Hiv and nutrition
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HIV and Nutrition. Unit 16 HIV Care and ART: A Course for Physicians. Learning Objectives. Describe the effect of HIV/AIDS on nutrition Describe the impact of malnutrition on HIV infection in adults Identify the effect of micronutrient supplementation on HIV progression.

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Hiv and nutrition

HIV and Nutrition

Unit 16

HIV Care and ART:

A Course for Physicians


Learning objectives

Learning Objectives

  • Describe the effect of HIV/AIDS on nutrition

  • Describe the impact of malnutrition on HIV infection in adults

  • Identify the effect of micronutrient supplementation on HIV progression


Learning objectives 2

Learning Objectives (2)

  • Review goals and components of nutrition care and support

  • Discuss nutrition recommendations for the symptoms associated with each stage of HIV disease

  • Provide information on how to manage nutrition-related symptoms of HIV


Malnutrition and hiv

Malnutrition and HIV

  • Malnutrition and HIV are prevalent worldwide with the highest rates of both in sub-Saharan Africa

  • Malnutrition influences immune function, the virulence of infectious agents, progression of chronic infections such as HIV, and genetic factors that determine the outcome of sepsis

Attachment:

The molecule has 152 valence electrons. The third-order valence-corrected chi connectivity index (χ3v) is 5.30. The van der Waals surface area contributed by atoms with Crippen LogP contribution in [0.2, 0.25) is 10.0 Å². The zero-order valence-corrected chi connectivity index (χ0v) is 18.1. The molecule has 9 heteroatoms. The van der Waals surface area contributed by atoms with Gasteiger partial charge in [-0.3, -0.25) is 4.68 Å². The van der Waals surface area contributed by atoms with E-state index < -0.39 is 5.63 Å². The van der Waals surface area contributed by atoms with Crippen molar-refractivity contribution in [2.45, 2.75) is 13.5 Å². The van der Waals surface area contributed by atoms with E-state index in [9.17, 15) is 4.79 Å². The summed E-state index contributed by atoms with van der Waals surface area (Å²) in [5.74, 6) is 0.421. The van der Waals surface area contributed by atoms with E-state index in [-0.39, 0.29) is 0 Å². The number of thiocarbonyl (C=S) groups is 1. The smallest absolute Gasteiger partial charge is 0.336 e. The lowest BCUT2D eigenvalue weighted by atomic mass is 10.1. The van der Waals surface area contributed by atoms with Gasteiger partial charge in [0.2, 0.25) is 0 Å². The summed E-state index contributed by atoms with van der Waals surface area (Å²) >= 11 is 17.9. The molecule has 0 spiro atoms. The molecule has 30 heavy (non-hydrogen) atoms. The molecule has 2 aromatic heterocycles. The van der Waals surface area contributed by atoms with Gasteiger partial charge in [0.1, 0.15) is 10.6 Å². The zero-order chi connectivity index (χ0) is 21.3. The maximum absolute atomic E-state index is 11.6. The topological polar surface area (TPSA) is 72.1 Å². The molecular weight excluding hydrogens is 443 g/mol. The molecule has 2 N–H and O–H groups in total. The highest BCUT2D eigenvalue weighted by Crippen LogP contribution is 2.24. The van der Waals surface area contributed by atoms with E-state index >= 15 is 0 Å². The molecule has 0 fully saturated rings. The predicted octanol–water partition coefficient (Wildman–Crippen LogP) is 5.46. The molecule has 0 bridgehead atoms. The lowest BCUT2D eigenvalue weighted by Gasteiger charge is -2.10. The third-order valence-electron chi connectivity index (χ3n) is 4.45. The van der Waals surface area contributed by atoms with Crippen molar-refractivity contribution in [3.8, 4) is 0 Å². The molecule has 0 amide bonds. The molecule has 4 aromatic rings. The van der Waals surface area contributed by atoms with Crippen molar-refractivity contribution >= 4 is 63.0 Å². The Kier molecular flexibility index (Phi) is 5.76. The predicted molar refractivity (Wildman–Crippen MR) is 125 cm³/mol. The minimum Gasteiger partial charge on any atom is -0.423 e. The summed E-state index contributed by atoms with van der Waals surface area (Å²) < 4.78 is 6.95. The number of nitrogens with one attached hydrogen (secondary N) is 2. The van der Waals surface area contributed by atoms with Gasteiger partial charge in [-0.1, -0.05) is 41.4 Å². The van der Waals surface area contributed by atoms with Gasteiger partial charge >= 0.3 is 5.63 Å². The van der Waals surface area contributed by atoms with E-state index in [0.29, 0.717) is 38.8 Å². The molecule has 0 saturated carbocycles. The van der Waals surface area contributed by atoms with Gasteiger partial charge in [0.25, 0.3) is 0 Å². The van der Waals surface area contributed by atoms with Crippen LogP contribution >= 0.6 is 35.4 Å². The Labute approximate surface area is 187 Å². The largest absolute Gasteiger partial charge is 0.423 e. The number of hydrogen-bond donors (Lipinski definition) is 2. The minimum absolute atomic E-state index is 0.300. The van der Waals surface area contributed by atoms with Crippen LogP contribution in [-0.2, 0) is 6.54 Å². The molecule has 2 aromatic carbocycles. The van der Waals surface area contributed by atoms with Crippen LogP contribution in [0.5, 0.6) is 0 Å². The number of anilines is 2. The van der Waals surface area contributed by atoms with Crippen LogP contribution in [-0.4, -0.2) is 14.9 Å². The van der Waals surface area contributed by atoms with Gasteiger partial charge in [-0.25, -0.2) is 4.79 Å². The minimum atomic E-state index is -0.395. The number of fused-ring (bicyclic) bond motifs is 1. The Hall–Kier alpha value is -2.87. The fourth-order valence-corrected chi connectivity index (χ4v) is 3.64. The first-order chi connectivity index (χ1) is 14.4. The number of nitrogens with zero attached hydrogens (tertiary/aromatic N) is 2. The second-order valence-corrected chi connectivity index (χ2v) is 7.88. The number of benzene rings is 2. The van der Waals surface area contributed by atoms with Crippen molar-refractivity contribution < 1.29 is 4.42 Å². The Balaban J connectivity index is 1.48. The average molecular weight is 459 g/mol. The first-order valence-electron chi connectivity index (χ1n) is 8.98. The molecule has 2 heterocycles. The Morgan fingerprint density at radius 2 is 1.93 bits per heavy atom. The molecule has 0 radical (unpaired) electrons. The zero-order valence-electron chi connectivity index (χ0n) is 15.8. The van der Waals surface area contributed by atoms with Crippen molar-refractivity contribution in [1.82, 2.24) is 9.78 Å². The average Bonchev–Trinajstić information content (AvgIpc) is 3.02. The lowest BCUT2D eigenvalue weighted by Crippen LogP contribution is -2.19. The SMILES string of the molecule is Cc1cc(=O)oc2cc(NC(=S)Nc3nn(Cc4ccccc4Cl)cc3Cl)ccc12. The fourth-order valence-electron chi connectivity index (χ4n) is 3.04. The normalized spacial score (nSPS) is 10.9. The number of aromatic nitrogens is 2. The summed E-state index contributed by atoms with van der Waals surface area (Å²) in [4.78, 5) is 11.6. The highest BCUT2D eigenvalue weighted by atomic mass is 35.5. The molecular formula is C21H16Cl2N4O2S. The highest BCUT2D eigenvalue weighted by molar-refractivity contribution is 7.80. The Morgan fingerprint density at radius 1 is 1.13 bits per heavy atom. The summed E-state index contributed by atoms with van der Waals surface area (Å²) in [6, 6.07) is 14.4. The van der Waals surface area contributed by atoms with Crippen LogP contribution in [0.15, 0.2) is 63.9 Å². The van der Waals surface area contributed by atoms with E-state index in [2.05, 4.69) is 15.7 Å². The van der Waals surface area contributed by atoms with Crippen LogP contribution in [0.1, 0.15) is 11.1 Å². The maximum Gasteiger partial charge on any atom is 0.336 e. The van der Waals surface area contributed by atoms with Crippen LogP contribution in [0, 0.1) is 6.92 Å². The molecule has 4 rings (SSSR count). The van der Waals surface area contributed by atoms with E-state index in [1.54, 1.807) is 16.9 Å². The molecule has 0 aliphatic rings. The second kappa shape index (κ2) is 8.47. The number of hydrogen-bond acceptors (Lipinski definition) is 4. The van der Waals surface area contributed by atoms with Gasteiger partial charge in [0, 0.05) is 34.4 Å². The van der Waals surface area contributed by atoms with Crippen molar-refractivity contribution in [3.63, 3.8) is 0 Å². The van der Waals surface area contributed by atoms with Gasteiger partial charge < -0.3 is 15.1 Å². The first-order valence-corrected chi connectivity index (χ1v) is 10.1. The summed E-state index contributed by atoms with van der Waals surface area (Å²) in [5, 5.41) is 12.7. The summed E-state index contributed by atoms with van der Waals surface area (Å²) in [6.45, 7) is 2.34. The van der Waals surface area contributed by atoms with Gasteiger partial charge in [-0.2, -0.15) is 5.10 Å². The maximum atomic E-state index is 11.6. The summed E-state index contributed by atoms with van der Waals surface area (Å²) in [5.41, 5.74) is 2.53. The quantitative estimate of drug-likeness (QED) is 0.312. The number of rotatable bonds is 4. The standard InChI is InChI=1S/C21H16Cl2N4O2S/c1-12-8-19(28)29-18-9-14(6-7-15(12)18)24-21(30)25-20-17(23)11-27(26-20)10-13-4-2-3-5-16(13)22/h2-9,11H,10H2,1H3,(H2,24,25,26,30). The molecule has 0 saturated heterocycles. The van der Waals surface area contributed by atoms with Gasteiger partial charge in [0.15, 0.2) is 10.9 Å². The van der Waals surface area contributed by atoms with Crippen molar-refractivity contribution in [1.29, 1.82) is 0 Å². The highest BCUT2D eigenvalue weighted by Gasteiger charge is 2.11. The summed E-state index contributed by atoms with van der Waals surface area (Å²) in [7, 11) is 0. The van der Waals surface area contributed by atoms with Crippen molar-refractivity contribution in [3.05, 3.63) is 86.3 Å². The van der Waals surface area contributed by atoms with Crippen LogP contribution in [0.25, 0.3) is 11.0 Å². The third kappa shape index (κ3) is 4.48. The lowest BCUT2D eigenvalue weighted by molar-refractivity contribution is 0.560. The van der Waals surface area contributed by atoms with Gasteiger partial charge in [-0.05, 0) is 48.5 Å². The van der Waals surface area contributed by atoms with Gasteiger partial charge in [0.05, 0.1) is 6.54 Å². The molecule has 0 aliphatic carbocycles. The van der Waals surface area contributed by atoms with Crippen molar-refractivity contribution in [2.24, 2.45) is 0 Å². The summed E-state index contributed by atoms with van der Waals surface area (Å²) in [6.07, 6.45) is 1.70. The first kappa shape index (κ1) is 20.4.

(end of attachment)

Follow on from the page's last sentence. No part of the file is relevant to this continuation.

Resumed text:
• The association between HIV morbidity and malnutrition is bi-directional

    • Malnutrition affects HIV disease progression

    • HIV affects nutritional status


Types of malnutrition protein energy malnutrition

Types of Malnutrition: Protein-Energy Malnutrition

  • Primary PEM caused by inadequate intake

  • Secondary PEM is the result of illness, injuries, or treatments causing altered appetite, digestion, absorption

  • Most common form of malnutrition in HIV disease


Types of malnutrition protein energy malnutrition 2

Types of Malnutrition: Protein-Energy Malnutrition (2)

  • Used to describe nutritional macrodeficiency syndromes

    • Marasmus: deficiency of calories

    • Kwashiorkor: deficiency of protein

    • Nutritional dwarfism in children and wasting syndromes in adults

  • Measured as body size by weight or body mass index [weight (kg) divided by height in (meters)2 ]

    • < 16: severely malnourished

    • 16-16.9: moderately malnourished

    • 17-18.4: mildly malnourished

    • 18.5-24.9: normal nutritional status


Types of malnutrition micronutrient nutrition

Types of Malnutrition: Micronutrient Nutrition

  • Alterations in the stores of fat- and water-soluble vitamins and trace elements

  • Clinical symptoms are subtle unless deficiency is severe

  • Often accompanies infectious diseases

  • Most common examples in children and adults:

    • Iron -> anemia

    • Vitamin A -> susceptibility to infection, associated with HIV-disease progression and increased mortality, increased maternal-fetal transmission

    • Iodine -> thyroid enlargement and hypothyroidism


Effect of hiv aids on nutrition reduced intake

Effect of HIV/AIDS on Nutrition: Reduced Intake

  • HIV is associated with reduced intake of food/nutrients

    • Cognitive impairment and/or depression -> reduced motivation and ability to access and prepare foods

    • Family instability or poverty -> reduced access to food

    • HIV-, OI-, or medication-induced -> anorexia and nausea

    • OIs of mouth and esophagus -> painful swallowing


Effect of hiv aids on nutrition reduced absorption

Effect of HIV/AIDS on Nutrition: Reduced Absorption

  • HIV is associated with reduced absorption of food/nutrients